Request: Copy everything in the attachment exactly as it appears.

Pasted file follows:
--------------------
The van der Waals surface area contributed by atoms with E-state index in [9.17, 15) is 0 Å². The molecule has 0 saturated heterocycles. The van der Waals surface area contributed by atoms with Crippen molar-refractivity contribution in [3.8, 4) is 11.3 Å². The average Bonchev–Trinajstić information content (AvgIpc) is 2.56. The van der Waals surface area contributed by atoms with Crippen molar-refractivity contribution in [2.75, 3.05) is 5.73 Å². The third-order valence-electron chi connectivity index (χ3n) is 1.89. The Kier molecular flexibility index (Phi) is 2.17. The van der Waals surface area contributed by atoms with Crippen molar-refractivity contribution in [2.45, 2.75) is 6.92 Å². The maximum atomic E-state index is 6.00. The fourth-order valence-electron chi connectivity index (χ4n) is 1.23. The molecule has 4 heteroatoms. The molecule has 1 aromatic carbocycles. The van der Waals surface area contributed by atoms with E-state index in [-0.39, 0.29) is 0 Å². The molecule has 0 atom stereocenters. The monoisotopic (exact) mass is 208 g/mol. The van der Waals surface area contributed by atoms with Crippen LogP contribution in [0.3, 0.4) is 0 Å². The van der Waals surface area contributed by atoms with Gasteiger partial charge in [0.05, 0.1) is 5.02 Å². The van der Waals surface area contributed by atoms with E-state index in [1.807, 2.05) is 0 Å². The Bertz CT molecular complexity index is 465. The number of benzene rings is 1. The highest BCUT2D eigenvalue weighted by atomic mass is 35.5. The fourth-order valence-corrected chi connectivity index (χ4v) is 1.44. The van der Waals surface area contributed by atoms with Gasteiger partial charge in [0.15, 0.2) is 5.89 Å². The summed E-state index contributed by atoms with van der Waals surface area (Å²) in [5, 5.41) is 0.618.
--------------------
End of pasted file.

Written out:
The van der Waals surface area contributed by atoms with E-state index in [9.17, 15) is 0 Å². The molecule has 0 saturated heterocycles. The van der Waals surface area contributed by atoms with Crippen molar-refractivity contribution in [3.8, 4) is 11.3 Å². The average Bonchev–Trinajstić information content (AvgIpc) is 2.56. The van der Waals surface area contributed by atoms with Crippen molar-refractivity contribution in [2.75, 3.05) is 5.73 Å². The third-order valence-electron chi connectivity index (χ3n) is 1.89. The Kier molecular flexibility index (Phi) is 2.17. The van der Waals surface area contributed by atoms with Crippen molar-refractivity contribution in [2.45, 2.75) is 6.92 Å². The maximum atomic E-state index is 6.00. The fourth-order valence-electron chi connectivity index (χ4n) is 1.23. The molecule has 4 heteroatoms. The molecule has 1 aromatic carbocycles. The van der Waals surface area contributed by atoms with E-state index in [-0.39, 0.29) is 0 Å². The molecule has 0 atom stereocenters. The monoisotopic (exact) mass is 208 g/mol. The van der Waals surface area contributed by atoms with Crippen LogP contribution in [0.3, 0.4) is 0 Å². The van der Waals surface area contributed by atoms with Gasteiger partial charge in [0.05, 0.1) is 5.02 Å². The van der Waals surface area contributed by atoms with E-state index in [1.807, 2.05) is 0 Å². The Bertz CT molecular complexity index is 465. The number of benzene rings is 1. The highest BCUT2D eigenvalue weighted by atomic mass is 35.5. The fourth-order valence-corrected chi connectivity index (χ4v) is 1.44. The van der Waals surface area contributed by atoms with Gasteiger partial charge in [0.15, 0.2) is 5.89 Å². The summed E-state index contributed by atoms with van der Waals surface area (Å²) in [5, 5.41) is 0.618.